Book Review – ‘My Lady Jane’ by Cynthia Hand, Brodi Ashton, and Jodi Meadows

A fantastical romp through history…

My Lady Jane Book Review Pic 01 by Casey CarlisleGenre: YA, Fantasy, Historical

No. of pages: 491

From Goodreads:

The comical, fantastical, romantical, (not) entirely true story of Lady Jane Grey. In My Lady Jane, coauthors Cynthia Hand, Brodi Ashton, and Jodi Meadows have created a one-of-a-kind fantasy in the tradition of The Princess Bride, featuring a reluctant king, an even more reluctant queen, a noble steed, and only a passing resemblance to actual history—because sometimes history needs a little help.

At sixteen, Lady Jane Grey is about to be married off to a stranger and caught up in a conspiracy to rob her cousin, King Edward, of his throne. But those trifling problems aren’t for Jane to worry about. Jane is about to become the Queen of England.

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My Lady Jane’ was lyrical, humorous, melodic. Though not so much in the writing style. Don’t expect copious these and thous as expected in the historical setting of the novel. The narrative is decidedly modern and relatable. I was amused the entirety of the novel. It has sassy female characters helping to deconstruct the battle of the sexes and equality for women oodles before it’s time. Not to mention the magical element of characters suddenly transforming into one animal or another. It was all pulled off with charm and grace that befalls royalty – with all the political intrigue and macabre plots of assassination that comes in tow.

It strongly reminded me of ‘The Princess Bride’ and ‘Ella The Enchanted.’ Both with tones of whimsy, fun characters, and an interesting plot.

Jane is the epitome of every head-strong bookish heroine I’ve ever come across. She is stubborn and sticks fast to her beliefs – even in the face of certain death (which she may or may not see coming.) I love how she believes that books hold the answers to everything… a girl after my own heart. Even with the Victorian/Edwardian social pressures of being married off and being owned by a husband, Jane’s attitudes are years ahead of her time, making her obstinately endearing. The predicaments she finds herself in, dangerous or not, due to her pig-headedness and romanticism of life is something I myself do on a daily basis. So to say I related to Jane on a molecular level is not farfetched. And yes, I am a ginger too J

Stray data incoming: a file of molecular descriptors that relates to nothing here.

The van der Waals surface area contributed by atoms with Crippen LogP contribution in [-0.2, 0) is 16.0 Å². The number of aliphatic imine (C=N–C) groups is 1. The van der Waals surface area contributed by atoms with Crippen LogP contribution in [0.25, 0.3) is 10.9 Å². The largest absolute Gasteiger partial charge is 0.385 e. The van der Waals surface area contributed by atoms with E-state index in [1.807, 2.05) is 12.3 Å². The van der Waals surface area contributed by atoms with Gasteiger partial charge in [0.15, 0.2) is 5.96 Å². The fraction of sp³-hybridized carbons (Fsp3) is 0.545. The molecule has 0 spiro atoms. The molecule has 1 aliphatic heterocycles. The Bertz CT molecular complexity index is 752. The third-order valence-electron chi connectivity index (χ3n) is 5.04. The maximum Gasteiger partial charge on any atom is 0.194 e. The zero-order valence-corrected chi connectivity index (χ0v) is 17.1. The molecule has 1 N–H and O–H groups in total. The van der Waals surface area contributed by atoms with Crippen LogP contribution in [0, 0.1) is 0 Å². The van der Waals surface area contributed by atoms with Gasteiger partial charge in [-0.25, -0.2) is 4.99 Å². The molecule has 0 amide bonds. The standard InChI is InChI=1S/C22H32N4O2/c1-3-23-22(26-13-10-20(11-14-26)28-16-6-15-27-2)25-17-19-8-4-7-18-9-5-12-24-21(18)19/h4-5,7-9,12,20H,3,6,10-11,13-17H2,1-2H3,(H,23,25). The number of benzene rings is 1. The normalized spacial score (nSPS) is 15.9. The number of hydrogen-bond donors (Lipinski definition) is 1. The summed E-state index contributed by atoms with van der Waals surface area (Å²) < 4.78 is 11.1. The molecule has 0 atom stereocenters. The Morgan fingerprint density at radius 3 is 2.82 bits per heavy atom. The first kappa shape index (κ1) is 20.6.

Edward, the king, is a man on the verge of an awakening – to that of the feminine whiles. Those of his cousin Jane, and the various women he meets on his journey. I remember at University, discussions on how history has been written primarily by white men in power and their perspective. Women and people of colour are often forgotten or villainised. If history were to be rewritten by women, I feel it should capture the spirit much like that of ‘My Lady Jane’ All those untold stories of female heroism and plotting and planning behind the scenes. Edward gets to experience the prejudices of class, gender, race (Edians) and have it shape him into a different person… I totally loved this.

My Lady Jane Book Review Pic 03 by Casey Carlisle.jpgG was adorable. Who doesn’t love horses. And cute guys? G (Gifford) was both rolled into one. While I found his ‘curse’ on the surface preposterous, it was in fact the source of great comedy. I think it also kept G in a state of innocence and adolescence longer to enable him to grow and develop as a character with Jane, rather than in the male aristocracy. He was in effect, mostly untouched by the prejudices of that era, and we see him go through an awakening similar to that of Edward.